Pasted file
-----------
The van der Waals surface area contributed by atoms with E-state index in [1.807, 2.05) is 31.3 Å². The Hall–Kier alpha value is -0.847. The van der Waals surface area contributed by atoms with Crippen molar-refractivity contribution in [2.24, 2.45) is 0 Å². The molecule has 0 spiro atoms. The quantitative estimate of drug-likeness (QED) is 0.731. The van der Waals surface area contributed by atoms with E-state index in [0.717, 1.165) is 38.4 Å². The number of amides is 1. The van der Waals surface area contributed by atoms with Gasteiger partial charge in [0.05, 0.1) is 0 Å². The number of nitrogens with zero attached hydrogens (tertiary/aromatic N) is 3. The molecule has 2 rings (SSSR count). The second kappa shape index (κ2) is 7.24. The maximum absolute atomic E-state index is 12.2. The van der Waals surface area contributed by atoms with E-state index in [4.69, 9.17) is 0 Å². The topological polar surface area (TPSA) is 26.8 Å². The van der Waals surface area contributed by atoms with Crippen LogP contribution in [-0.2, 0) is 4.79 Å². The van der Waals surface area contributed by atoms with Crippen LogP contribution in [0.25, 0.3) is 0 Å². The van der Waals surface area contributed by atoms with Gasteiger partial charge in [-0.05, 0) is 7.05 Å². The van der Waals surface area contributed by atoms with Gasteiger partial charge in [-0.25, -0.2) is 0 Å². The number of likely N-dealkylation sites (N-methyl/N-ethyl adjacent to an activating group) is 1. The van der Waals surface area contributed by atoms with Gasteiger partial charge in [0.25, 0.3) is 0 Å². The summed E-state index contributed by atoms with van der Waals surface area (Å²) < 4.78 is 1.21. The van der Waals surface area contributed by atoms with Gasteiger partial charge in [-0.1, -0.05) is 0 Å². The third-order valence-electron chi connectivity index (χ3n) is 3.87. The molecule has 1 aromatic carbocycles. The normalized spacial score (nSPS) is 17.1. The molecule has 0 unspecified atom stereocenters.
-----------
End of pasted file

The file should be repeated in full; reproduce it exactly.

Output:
The van der Waals surface area contributed by atoms with E-state index in [1.807, 2.05) is 31.3 Å². The Hall–Kier alpha value is -0.847. The van der Waals surface area contributed by atoms with Crippen molar-refractivity contribution in [2.24, 2.45) is 0 Å². The molecule has 0 spiro atoms. The quantitative estimate of drug-likeness (QED) is 0.731. The van der Waals surface area contributed by atoms with E-state index in [0.717, 1.165) is 38.4 Å². The number of amides is 1. The van der Waals surface area contributed by atoms with Gasteiger partial charge in [0.05, 0.1) is 0 Å². The number of nitrogens with zero attached hydrogens (tertiary/aromatic N) is 3. The molecule has 2 rings (SSSR count). The second kappa shape index (κ2) is 7.24. The maximum absolute atomic E-state index is 12.2. The van der Waals surface area contributed by atoms with E-state index in [4.69, 9.17) is 0 Å². The topological polar surface area (TPSA) is 26.8 Å². The van der Waals surface area contributed by atoms with Crippen LogP contribution in [-0.2, 0) is 4.79 Å². The van der Waals surface area contributed by atoms with Crippen LogP contribution in [0.25, 0.3) is 0 Å². The van der Waals surface area contributed by atoms with Gasteiger partial charge in [-0.05, 0) is 7.05 Å². The van der Waals surface area contributed by atoms with Gasteiger partial charge in [-0.25, -0.2) is 0 Å². The number of likely N-dealkylation sites (N-methyl/N-ethyl adjacent to an activating group) is 1. The van der Waals surface area contributed by atoms with Gasteiger partial charge in [0.25, 0.3) is 0 Å². The summed E-state index contributed by atoms with van der Waals surface area (Å²) < 4.78 is 1.21. The van der Waals surface area contributed by atoms with Gasteiger partial charge in [-0.1, -0.05) is 0 Å². The third-order valence-electron chi connectivity index (χ3n) is 3.87. The molecule has 1 aromatic carbocycles. The normalized spacial score (nSPS) is 17.1. The molecule has 0 unspecified atom stereocenters.